For the last few months I have been editing the film, crafting a unique soundtrack for the film with the composer, Carles Delgado, and slowly working through the extensive process doing all the visual effects shots.
The money raised on Kickstarter is being used for the final stage of process: finishing the visual effects and creating the hand drawn animated look of the film. This look requires that many frames of film are printed out, drawn over using pen and charcoal, scanned and arranged in their original order. Tracing over thousands of frames of video is an incredibly time intensive and laborious task, and I knew that if I tried to do it alone it could take me over a year and I might never build the critical momentum necessary to finish the drawings. This is why I have turned to Kickstarter: in order to finish the film I need help tracing over all of these drawings.
My talented friends Auden Lincoln Vogel and Annelyse Gelman - who have collaborated on their own animated short films - were excited about the project and agreed to help me finish the film. In order to do this however I need money to bring them to New York and pay for art supplies to finish the film. This is where the money raised on Kickstarter goes. Here is what your donation contributes to:
- 4 months of rent for two people
- 4 months of food for two people
- Art supplies including thousands of pages of tracing paper, lots of pens and charcoal to draw with, and 30 - 40 cans of workable fixative to make sure the charcoal doesn't smudge.
Here is the final result of the test:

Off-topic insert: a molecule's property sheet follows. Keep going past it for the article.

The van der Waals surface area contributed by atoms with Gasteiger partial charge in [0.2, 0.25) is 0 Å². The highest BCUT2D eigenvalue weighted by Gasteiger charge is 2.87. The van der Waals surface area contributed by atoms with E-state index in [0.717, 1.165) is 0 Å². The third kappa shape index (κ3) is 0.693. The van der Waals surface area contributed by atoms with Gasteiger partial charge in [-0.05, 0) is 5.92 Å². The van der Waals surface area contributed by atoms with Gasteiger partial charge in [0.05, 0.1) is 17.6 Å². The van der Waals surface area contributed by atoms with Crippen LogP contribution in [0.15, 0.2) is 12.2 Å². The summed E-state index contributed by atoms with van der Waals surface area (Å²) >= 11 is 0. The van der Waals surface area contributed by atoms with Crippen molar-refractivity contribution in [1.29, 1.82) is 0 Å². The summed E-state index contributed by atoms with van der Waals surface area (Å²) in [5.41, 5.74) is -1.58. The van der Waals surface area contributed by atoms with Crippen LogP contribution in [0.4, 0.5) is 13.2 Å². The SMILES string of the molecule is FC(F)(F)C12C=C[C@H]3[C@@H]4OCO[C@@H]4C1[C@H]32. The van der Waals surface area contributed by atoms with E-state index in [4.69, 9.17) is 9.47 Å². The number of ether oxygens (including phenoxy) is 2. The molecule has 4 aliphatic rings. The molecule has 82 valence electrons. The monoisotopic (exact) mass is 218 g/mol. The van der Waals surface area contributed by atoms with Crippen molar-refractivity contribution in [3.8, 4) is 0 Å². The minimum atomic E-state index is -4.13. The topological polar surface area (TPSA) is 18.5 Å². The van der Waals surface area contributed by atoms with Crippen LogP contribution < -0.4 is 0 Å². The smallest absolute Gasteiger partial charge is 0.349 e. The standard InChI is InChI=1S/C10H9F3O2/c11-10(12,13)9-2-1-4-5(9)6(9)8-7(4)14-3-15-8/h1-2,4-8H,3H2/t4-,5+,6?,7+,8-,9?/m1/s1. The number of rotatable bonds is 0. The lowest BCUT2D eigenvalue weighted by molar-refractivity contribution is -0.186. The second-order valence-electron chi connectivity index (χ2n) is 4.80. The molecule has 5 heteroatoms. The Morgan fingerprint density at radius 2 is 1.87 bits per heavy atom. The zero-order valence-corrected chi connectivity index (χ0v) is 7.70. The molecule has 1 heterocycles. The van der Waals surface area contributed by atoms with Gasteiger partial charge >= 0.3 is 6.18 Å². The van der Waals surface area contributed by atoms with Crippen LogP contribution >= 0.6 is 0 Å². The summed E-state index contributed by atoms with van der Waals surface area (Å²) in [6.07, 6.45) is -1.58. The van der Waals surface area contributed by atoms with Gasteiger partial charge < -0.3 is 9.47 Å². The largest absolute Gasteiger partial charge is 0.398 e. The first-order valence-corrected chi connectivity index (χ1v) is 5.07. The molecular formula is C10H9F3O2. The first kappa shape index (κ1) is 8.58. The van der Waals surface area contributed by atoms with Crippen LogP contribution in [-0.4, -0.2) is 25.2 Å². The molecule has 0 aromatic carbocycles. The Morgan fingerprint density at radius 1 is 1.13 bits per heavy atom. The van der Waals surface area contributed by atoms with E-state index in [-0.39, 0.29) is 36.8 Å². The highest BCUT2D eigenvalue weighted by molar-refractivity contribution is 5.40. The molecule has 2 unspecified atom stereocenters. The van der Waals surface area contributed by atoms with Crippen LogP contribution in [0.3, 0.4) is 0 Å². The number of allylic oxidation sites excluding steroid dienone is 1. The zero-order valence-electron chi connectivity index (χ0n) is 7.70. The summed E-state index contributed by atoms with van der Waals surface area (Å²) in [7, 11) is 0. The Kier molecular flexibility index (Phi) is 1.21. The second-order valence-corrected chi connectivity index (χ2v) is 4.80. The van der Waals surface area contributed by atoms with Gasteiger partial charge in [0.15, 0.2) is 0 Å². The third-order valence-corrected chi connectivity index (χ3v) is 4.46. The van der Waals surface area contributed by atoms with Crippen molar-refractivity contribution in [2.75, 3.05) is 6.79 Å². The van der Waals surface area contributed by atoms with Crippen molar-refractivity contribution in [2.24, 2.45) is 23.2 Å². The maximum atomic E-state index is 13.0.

It might seem crazy to spend this much effort on a short film, but I believe if one puts effort into an image or film it results in a richness of experience for the viewer that could not have been achieved otherwise. Some of the most powerful experiences I have had are when artists overwhelmed me with a uniquely detailed otherworldly vision. I want to create an experience like this for others. By being part of this campaign you will be able to experience a film created with a totally unique process.
One small final note:
When I've donated to Kickstarter campaigns in the past its always been because I was excited to see the final product. That's why I made every single reward level come with a high definition copy of the film. Whether its a digital or physical copy, the film itself is available to you for just 10 dollars. I think that a pretty good deal.
Risks and challenges
The biggest challenge on this project is time: drawing thousands of frames is a huge time-intensive task. My belief that we will be able get the film done by the summer of 2014 is based on the test I did drawing roughly 170 frames of the film in the spring. However, this is a rough estimate. It is possible that the film will not be completely done until some point in the summer.
I understand that donating to a project with this long of a time scale can be daunting. I will update you every step of the way. If the project is not complete by the beginning of June I will give every donor the option to watch the work in progress digitally that I will also be screening at my school.
I have a history of being able to complete long term projects: I worked on a short film for the better part of 2 years in high school, and have already been continuously working on this project for 6 months. If there is one ability I have that I pride myself on, it is being able to diligently work, piece by piece, through laborious and difficult tasks.Learn about accountability on Kickstarter
- (30 days)